600 Soleil Lofts Apartments are being built and rented in Herriman, Utah, a growing city of 20,000 living 25 miles south of Salt Lake City. The homes are all-electric, including electric heating, hot water and cooking. Because the apartments are super-efficient, the installed 5.3 MW of solar should produce enough electricity in a year to match all energy use of this zero-energy community, which includes 100 EV chargers.
Soleil apartments will be able to respond to price signals and deliver electricity to the local utility, Rocky Mountain Power. Grid-interactive energy-efficient buildings (GEBs) such as Soleil provide utilities with much needed load flexibility.
The vast area from Texas to Virginia leads in U.S. building electrification. 45 percent of new homes in these states are all-electric.
Near Austin, Texas, Whisper Valley will include 7,500 all-electric homes, 2 million square feet of commercial space, two schools and a 600-acre park. The first of seven villages is in development. Every house includes a geothermal heat pump, solar PV, smart home technology and a connection to the Google Fiber 1 GB network.
Each home is connected with EcoSmart’s ultra-efficient centrally installed GeoGrid, a community-wide geothermal loop system. The system provides geothermal heating and cooling. The community geothermal system goes 350-feet underground to take advantage of the constant ground temperature. This approach is especially cost-effective on hot summer days, when electric grids are often overloaded at peak hours with blasting air conditioning. The U.S. produces the most geothermal energy in the world.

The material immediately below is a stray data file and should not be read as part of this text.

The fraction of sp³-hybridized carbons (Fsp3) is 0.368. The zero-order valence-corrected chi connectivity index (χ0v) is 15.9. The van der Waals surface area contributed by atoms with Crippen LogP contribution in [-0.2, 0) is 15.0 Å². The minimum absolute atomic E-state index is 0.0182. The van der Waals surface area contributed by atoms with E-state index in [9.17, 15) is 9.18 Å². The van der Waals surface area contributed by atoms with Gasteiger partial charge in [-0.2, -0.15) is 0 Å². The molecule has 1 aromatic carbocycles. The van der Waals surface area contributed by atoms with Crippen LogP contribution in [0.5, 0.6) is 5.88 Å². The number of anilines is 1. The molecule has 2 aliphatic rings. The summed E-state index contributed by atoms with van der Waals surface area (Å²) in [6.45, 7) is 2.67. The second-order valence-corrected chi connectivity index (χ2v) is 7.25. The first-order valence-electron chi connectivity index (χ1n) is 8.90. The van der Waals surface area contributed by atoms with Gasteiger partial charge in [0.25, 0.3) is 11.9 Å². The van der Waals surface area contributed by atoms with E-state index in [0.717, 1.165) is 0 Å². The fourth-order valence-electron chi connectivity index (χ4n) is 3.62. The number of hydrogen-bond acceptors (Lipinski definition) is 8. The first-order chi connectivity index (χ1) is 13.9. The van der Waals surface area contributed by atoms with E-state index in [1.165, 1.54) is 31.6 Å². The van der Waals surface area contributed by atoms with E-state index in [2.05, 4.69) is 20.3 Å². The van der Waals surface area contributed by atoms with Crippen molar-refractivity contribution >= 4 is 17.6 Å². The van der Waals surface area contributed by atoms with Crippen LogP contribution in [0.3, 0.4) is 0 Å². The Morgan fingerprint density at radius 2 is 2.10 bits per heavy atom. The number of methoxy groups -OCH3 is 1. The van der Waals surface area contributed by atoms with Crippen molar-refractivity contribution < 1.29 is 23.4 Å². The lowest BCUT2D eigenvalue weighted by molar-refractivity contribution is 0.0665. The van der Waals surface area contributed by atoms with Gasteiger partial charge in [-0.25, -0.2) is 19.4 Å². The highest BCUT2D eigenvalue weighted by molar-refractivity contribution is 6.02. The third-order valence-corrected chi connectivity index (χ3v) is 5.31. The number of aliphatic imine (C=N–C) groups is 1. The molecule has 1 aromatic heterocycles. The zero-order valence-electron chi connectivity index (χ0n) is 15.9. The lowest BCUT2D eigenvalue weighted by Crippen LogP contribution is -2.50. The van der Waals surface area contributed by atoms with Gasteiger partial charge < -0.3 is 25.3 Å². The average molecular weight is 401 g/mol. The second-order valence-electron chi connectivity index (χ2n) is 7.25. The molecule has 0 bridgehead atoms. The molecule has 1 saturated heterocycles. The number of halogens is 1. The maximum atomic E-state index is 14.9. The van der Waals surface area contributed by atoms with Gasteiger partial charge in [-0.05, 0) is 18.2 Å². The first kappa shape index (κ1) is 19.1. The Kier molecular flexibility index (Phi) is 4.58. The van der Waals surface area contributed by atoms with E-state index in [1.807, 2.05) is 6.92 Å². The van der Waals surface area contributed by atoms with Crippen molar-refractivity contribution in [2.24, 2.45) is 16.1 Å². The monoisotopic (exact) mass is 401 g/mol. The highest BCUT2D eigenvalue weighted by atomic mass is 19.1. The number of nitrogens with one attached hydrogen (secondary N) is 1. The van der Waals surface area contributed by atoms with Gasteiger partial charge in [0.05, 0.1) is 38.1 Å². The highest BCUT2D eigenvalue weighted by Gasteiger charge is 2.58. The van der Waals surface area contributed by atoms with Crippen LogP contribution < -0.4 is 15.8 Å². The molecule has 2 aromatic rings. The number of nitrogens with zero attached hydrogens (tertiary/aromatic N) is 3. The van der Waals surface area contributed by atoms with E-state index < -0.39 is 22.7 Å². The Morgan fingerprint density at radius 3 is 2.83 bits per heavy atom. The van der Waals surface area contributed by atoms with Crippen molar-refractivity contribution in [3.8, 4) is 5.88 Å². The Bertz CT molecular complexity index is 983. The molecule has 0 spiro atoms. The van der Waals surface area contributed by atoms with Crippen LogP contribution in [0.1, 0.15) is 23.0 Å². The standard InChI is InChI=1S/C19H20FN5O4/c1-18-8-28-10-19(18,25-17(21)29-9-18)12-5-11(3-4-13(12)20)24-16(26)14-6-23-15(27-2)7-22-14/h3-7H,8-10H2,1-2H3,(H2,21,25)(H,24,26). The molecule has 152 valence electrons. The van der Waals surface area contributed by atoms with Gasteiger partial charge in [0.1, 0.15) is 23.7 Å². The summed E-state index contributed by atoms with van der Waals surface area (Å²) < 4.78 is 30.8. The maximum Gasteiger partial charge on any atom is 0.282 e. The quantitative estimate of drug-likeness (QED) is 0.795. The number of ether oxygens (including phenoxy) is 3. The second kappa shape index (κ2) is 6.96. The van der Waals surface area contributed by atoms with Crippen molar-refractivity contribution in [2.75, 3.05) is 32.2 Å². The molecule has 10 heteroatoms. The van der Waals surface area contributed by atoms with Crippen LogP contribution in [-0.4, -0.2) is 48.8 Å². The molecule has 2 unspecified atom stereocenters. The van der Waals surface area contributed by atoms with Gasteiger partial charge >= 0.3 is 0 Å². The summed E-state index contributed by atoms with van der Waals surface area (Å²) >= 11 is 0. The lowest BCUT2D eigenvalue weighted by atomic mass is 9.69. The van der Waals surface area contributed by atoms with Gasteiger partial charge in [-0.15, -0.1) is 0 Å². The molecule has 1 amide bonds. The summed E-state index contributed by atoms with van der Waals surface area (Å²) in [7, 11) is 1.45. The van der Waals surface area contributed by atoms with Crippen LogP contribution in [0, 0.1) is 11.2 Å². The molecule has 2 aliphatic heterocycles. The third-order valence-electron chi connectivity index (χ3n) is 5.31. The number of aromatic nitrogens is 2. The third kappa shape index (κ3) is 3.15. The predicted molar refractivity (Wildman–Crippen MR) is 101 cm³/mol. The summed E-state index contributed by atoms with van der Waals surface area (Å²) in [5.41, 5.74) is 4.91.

Whisper Valley was voted as Green Builder Sustainable Community of the Year. These homes start at less than $250,000. Without the added cost of gas lines, all-electric homes can be less expensive to buy and operate.
Fully developed, Whisper Valley has the potential to be a zero-energy community. Mobility will be the community’s challenge. Will it attract enough markets, retail and services so that most trips can be done by low-carbon forms of mobility such as walking and bicycling? Travel to many jobs, as well as to downtown Austin, will require driving.
From fossil fuels to RE to ZE
All-electric homes and buildings speed our transition from using fossil fuels. Utah is one of 12 states where most electricity comes from coal. Texas electricity is primarily from methane and coal, but the state also leads the nation in wind power. 20 years ago, California’s percentage of renewables was less than Texas today. Now California is 36 percent electricity from renewables, even as the use of renewable energy (RE) is expanded to heat buildings and power vehicles.
Of the 113 million U.S. buildings, 70 million burn methane or other fossil fuels for heating and cooking. As RMI details, over time these buildings can be replaced or retrofitted to be efficient and all-electric.
These strategies were extensively covered when I attended the "Getting to Zero" conference that was sponsored by the New Building Institute (NBI) and the Rocky Mountain Institute (RMI), the ACORE Renewable Energy Grid Forum, and when I joined 3,000-plus sustainability executives at VERGE 19 (the three-day conference was 100 percent powered by a renewable microgrid).
Across the nation, millions are living in homes that are all-electric, efficient and smart. For those that can trust their housemates to share one refrigerator, some of these homes will be zero energy. These millions are leading a transformation to take full advantage of our abundance of sun and wind, and help cities and corporations to electrify everything to achieve fewer carbon emissions.